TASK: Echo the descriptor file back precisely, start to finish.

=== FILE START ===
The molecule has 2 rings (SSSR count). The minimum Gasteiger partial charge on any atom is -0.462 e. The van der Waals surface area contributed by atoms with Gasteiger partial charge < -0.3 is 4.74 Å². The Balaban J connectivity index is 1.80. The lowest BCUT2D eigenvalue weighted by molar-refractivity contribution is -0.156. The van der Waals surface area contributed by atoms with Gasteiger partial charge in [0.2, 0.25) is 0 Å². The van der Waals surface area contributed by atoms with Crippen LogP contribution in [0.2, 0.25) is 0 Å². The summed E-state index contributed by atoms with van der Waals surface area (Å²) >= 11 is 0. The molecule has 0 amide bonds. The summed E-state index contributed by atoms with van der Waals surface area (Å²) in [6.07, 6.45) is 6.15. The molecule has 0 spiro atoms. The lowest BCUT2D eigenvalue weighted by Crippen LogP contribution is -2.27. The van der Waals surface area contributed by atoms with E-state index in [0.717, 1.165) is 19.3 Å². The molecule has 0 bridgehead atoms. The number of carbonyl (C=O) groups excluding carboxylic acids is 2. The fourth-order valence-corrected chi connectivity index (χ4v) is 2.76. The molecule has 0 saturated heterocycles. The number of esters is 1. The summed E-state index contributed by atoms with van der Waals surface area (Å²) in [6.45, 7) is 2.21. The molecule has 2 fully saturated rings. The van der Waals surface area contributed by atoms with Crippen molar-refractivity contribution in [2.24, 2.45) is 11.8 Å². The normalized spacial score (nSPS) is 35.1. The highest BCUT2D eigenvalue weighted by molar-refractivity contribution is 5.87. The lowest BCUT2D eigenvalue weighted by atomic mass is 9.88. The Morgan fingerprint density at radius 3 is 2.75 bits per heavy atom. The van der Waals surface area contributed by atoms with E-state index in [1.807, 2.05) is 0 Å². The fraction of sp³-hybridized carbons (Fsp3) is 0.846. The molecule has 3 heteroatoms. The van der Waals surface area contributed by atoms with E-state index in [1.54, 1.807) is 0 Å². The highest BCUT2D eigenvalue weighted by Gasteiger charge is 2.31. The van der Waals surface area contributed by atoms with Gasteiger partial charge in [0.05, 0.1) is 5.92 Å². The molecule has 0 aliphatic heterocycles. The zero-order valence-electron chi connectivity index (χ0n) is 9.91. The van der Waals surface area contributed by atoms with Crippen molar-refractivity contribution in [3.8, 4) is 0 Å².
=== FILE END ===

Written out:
The molecule has 2 rings (SSSR count). The minimum Gasteiger partial charge on any atom is -0.462 e. The van der Waals surface area contributed by atoms with Gasteiger partial charge < -0.3 is 4.74 Å². The Balaban J connectivity index is 1.80. The lowest BCUT2D eigenvalue weighted by molar-refractivity contribution is -0.156. The van der Waals surface area contributed by atoms with Gasteiger partial charge in [0.2, 0.25) is 0 Å². The van der Waals surface area contributed by atoms with Crippen LogP contribution in [0.2, 0.25) is 0 Å². The summed E-state index contributed by atoms with van der Waals surface area (Å²) >= 11 is 0. The molecule has 0 amide bonds. The summed E-state index contributed by atoms with van der Waals surface area (Å²) in [6.07, 6.45) is 6.15. The molecule has 0 spiro atoms. The lowest BCUT2D eigenvalue weighted by Crippen LogP contribution is -2.27. The van der Waals surface area contributed by atoms with E-state index in [0.717, 1.165) is 19.3 Å². The molecule has 0 bridgehead atoms. The number of carbonyl (C=O) groups excluding carboxylic acids is 2. The fourth-order valence-corrected chi connectivity index (χ4v) is 2.76. The molecule has 0 saturated heterocycles. The number of esters is 1. The summed E-state index contributed by atoms with van der Waals surface area (Å²) in [6.45, 7) is 2.21. The molecule has 2 fully saturated rings. The van der Waals surface area contributed by atoms with Crippen molar-refractivity contribution in [2.24, 2.45) is 11.8 Å². The normalized spacial score (nSPS) is 35.1. The highest BCUT2D eigenvalue weighted by molar-refractivity contribution is 5.87. The lowest BCUT2D eigenvalue weighted by atomic mass is 9.88. The Morgan fingerprint density at radius 3 is 2.75 bits per heavy atom. The van der Waals surface area contributed by atoms with E-state index in [1.807, 2.05) is 0 Å². The fraction of sp³-hybridized carbons (Fsp3) is 0.846. The molecule has 3 heteroatoms. The van der Waals surface area contributed by atoms with E-state index in [1.54, 1.807) is 0 Å². The highest BCUT2D eigenvalue weighted by Gasteiger charge is 2.31. The van der Waals surface area contributed by atoms with Gasteiger partial charge in [0.05, 0.1) is 5.92 Å². The molecule has 0 aliphatic heterocycles. The zero-order valence-electron chi connectivity index (χ0n) is 9.91. The van der Waals surface area contributed by atoms with Crippen molar-refractivity contribution in [3.8, 4) is 0 Å².